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Rep. Stanton Urges Downwinder Compensation Be Included In COVID Relief

Lennox McLendon/AP, file

Arizona Congressman Greg Stanton is urging House leadership to expand compensation for victims of radiation exposure in the Southwest in a future COVID-19 relief package. KNAU’s Ryan Heinsius repots.

Stanton says many residents, known as Downwinders, are more vulnerable to COVID because of higher rates of leukemia, lymphoma, as well as brain, lung and pancreatic cancer, among several other conditions.

The federal government established a trust fund for victims of Cold War-era nuclear weapons testing decades ago, but many residents of Mohave County and Clark County, Nev., were left out. Stanton is urging House Speaker Nancy Pelosi to modify the act’s boundaries in any future federal COVID relief.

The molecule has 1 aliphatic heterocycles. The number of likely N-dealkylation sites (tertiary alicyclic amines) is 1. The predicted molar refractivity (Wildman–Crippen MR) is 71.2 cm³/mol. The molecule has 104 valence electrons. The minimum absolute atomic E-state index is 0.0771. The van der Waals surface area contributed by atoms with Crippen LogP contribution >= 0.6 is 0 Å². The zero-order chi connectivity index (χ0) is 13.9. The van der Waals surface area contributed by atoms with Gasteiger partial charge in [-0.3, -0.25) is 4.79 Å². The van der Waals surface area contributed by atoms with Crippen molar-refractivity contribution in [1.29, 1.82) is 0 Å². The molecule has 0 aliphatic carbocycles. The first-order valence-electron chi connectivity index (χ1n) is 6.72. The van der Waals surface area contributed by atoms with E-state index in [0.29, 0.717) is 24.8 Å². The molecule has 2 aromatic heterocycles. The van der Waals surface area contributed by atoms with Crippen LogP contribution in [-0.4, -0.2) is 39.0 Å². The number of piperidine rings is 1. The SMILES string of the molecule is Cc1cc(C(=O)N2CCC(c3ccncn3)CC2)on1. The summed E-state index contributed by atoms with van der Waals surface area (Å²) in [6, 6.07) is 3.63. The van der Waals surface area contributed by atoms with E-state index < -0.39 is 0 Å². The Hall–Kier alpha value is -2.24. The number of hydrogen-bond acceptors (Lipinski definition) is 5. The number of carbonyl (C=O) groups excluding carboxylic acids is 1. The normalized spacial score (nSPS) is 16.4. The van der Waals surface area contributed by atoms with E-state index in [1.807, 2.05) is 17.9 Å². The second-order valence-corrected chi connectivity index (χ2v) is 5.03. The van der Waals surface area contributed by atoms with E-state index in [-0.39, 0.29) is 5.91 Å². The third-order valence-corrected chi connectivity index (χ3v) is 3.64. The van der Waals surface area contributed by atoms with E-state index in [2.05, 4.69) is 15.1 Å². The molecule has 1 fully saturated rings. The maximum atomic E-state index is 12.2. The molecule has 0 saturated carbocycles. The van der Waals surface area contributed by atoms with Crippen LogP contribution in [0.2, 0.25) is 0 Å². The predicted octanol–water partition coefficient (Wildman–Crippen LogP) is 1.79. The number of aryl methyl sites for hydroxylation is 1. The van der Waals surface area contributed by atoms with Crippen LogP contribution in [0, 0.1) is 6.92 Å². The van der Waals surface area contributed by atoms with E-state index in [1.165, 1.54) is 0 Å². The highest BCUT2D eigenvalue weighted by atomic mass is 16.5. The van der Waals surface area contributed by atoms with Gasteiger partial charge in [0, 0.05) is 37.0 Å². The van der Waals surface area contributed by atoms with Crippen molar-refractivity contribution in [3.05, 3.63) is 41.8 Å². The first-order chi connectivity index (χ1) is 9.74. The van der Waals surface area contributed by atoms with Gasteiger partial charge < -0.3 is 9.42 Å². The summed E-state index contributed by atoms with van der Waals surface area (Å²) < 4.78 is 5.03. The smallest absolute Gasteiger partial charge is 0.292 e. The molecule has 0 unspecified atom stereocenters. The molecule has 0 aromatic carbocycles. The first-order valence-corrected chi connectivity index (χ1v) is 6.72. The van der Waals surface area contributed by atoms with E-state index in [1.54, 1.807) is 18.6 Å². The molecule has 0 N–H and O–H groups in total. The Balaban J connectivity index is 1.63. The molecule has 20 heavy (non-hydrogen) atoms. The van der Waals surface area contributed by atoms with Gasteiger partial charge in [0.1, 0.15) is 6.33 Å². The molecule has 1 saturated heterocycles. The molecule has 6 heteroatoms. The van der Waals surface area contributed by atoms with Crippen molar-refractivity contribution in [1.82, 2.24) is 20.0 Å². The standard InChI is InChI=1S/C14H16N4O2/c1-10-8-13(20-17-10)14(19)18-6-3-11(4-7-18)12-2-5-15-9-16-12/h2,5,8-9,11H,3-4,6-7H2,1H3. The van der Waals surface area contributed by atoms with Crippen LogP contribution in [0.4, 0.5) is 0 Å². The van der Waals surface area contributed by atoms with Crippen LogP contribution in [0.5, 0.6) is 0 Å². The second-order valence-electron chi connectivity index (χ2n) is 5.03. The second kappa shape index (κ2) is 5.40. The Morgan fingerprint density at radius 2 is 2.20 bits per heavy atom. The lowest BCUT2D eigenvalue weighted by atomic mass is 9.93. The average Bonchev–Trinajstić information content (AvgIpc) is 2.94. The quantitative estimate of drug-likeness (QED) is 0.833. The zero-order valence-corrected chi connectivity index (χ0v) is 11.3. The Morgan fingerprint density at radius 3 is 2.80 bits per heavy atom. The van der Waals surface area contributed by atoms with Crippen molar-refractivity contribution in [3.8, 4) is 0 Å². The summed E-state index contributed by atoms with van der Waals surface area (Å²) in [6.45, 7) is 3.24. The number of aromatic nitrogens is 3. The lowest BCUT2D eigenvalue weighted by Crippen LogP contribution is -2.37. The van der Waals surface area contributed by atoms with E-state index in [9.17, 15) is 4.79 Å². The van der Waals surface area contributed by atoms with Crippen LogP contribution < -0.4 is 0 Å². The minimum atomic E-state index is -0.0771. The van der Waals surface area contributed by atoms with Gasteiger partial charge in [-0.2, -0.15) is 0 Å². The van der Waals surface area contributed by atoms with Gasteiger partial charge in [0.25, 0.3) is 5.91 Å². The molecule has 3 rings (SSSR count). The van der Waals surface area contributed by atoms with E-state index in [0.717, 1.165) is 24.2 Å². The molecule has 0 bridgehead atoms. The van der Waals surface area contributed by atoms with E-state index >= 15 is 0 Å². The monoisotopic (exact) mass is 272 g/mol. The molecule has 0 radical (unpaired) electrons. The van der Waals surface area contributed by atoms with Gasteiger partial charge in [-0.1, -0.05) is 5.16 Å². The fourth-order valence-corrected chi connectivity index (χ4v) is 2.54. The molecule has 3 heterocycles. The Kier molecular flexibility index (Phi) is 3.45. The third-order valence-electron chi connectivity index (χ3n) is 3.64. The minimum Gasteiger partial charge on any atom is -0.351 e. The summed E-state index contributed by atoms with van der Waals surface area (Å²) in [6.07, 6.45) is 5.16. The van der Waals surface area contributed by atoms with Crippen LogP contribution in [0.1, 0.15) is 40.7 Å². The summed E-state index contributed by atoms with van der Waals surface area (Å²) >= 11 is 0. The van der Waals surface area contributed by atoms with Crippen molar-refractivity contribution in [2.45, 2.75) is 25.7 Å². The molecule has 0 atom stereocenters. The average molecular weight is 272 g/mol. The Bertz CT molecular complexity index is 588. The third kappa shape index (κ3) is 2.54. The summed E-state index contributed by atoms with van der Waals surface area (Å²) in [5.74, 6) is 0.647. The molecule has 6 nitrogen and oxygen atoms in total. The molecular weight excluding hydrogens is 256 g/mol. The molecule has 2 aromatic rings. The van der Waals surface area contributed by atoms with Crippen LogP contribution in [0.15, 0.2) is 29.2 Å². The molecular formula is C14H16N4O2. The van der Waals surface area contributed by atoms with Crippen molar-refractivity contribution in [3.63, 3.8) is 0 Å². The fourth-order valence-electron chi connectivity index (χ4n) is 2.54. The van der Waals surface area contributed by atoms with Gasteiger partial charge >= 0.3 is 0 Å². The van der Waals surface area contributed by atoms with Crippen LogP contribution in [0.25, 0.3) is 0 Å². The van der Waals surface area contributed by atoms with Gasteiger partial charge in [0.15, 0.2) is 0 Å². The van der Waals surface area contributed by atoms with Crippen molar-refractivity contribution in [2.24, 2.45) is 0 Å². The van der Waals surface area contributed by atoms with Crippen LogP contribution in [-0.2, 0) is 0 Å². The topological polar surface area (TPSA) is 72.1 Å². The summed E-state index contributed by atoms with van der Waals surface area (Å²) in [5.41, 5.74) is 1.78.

“Actions taken by the federal government have made Mohave County residents more vulnerable to COVID-19. This simple—yet meaningful—change would be a step towards justice for Downwinders,” Stanton said in a press release.

Expanded compensation for Downwinders has been introduced several times in Congress as a standalone bill but has never been approved by lawmakers.

Thousands of residents and uranium industry workers in the West were exposed to radiation between 1945 and 1962 as the government conducted nearly 200 atmospheric nuclear weapons tests.

Ryan Heinsius was named interim news director and managing editor in January 2024. He joined KNAU's newsroom as an executive producer in 2013. He covers a broad range of stories from local, state and tribal politics to education, economy, energy and public lands issues, and frequently interviews internationally known and regional musicians. Ryan is an Edward R. Murrow Award winner and a Public Media Journalists Association Award winner, and a frequent contributor to NPR's Morning Edition, All Things Considered and national newscast.
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